Good How To Improve Observational Skills Sites

WHAT ARE CRITICAL OBSERVATION SKILLS?

Critical Observation skill is the act of scouting things with high sensitive vigilance- whether checking the market trends, change in people’s behaviour, or assessing a problem before it becomes a crisis.  Put in other words, it is the ability of a person to look at things to observe subtleties in a way to handle situations or people more tactfully.

It requires filtering out the relevant information while disparaging the trivial data so emphasis can be extended to what is meaningful and what has significance.

Day-to-day leadership and leadership positions require this capacity to apply thought to provide guidance, propose next steps, bring wellbeing and peace in times of uncertainty.

Video

Safety in the Workplace

Being observant and paying attention at work is essential for safety. In 2013, the Bureau of Labor Statistics reported 476,700 cases of non-fatal injuries and 304 fatal injuries in the manufacturing sector. Manufacturing ranks in the top 5 industries for incidences of occupational injuries and illnesses [BLS, 2013] , [BLS, 2013].

Watch the video

Workplace safety training videos can be hilarious, but getting hurt and being exposed to health hazards is no joke. With so much emphasis on legislation, regulation, and safety in the workplace, many employees still walk into an area and don’t know what to properly look and listen for. Practicing paying attention in the workplace makes us safer in several ways. First, following proper procedures and guidelines, or doing things “by the book,” prevents accidents. Guidelines and regulations are developed from lessons learned after accidents and mishaps. Second, paying attention to detail enhances our situational awareness. Situational awareness is the attention to different elements in your environment, understanding their meaning, and recognizing potential dangers before they happen. It requires using your senses, being familiar with the machinery and with the people around you, to be able to see, hear, feel, or smell trouble brewing. Simply put, it’s tuning into what’s going on around you.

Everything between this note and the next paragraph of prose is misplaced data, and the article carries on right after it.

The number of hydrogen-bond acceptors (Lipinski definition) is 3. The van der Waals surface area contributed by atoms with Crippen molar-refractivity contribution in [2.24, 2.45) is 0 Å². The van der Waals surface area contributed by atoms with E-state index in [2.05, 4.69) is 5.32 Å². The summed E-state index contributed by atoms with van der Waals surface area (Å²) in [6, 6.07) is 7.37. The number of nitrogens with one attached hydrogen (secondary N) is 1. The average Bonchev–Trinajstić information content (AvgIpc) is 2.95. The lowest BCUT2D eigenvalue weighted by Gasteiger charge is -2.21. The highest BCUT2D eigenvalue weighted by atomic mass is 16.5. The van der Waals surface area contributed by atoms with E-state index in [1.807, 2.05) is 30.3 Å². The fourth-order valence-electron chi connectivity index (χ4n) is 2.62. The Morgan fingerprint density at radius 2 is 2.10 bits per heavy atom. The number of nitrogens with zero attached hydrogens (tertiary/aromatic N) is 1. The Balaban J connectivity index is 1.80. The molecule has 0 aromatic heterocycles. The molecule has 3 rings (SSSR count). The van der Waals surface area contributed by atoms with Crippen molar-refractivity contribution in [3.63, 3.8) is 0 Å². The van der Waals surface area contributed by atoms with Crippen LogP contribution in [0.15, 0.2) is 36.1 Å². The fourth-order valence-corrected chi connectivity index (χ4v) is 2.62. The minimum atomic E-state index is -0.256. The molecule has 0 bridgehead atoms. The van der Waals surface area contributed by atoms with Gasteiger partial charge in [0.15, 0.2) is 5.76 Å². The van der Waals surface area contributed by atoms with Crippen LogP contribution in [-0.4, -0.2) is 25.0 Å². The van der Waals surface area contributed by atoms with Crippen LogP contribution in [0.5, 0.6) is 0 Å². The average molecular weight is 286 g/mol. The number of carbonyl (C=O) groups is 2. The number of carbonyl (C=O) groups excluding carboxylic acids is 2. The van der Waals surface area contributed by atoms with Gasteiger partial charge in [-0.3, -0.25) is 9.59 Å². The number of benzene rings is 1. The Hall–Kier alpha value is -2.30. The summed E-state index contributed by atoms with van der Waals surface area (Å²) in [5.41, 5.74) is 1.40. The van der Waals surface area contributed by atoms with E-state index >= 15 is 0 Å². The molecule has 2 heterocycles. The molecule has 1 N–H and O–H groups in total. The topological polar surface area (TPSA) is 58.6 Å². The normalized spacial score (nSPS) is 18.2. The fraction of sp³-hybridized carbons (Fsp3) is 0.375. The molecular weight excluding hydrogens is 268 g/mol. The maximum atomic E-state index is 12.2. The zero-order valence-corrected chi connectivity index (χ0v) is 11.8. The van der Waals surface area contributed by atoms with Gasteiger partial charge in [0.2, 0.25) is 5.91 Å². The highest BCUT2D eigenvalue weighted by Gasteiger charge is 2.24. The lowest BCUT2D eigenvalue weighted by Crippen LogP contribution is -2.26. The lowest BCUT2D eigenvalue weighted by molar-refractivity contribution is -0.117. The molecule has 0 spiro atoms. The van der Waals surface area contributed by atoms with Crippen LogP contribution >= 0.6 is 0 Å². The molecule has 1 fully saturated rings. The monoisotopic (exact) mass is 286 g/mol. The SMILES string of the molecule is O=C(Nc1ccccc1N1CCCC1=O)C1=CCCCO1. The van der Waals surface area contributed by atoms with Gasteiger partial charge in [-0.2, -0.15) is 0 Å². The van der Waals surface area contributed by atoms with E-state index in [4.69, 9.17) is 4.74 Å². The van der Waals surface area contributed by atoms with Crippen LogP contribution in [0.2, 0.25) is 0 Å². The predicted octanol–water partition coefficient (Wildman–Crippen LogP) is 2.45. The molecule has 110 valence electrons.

Situational awareness is more of a mindset than a hard skill. There are two important parts to situational awareness: being aware of what is going on around you and taking responsibility for your own safety and the safety of others. It may come easily to some, but for most people, it is something that we must constantly strive to improve. For example, looking both ways before crossing the street, requires observing, processing, and understanding the world around us allows us to consider our risks before taking action. In this case, when to cross the street.

Tips
  • Accidents often occur because someone was in a hurry or took a short cut.
  • Keep your focus on quality and safety.
  • If a task seems too risky, stop and ask questions.
  • Ask questions about anything you do not understand or any procedure that is not clear.
  • Don’t ignore unsafe habits of others. Speaking to your coworkers about their unsafe habits could keep them from being injured.
  • Take safety training seriously. Training gives you the knowledge to keep yourself and others safe.

What’s wrong with this photo?

How many safety hazards can you find? Click on the image below to open the activity in a new window.

Idea Log

How many issues did you identify? What d

Idea Log

How many issues did you identify? What did you miss?

Observation for Real Life

What’s a strategy you’ve taught people like the FBI that us normal folks can use?

Dr. Matsumoto is a former instructor for the FBI National Academy. He told us:

If you want to be better at this skill [decoding, reading people, spotting lies], observe.

Dr. Matsumoto

Based on his experience, Dr. Matsumoto sees so many people having interactions who are not really observing. He believes it is absolutely possible to be both an active listener and an active observer.

This is not a passive task, Dr. Matsumoto revealed. To be a good observer, one must notice the signals occurring and also process what those signals may be revealing about the person.

This is a tough cognitive task and takes practice! 

How would someone break down this observation skill into homework for themselves?

Dr. Matsumoto suggested honing your observation abilities on your commute, at work or even sitting on a park bench. He also offered you this challenge:

Challenge: Beef up your observation skills by counting how many times I (Vanessa) raised my right hand in the above video. See the final count at the end!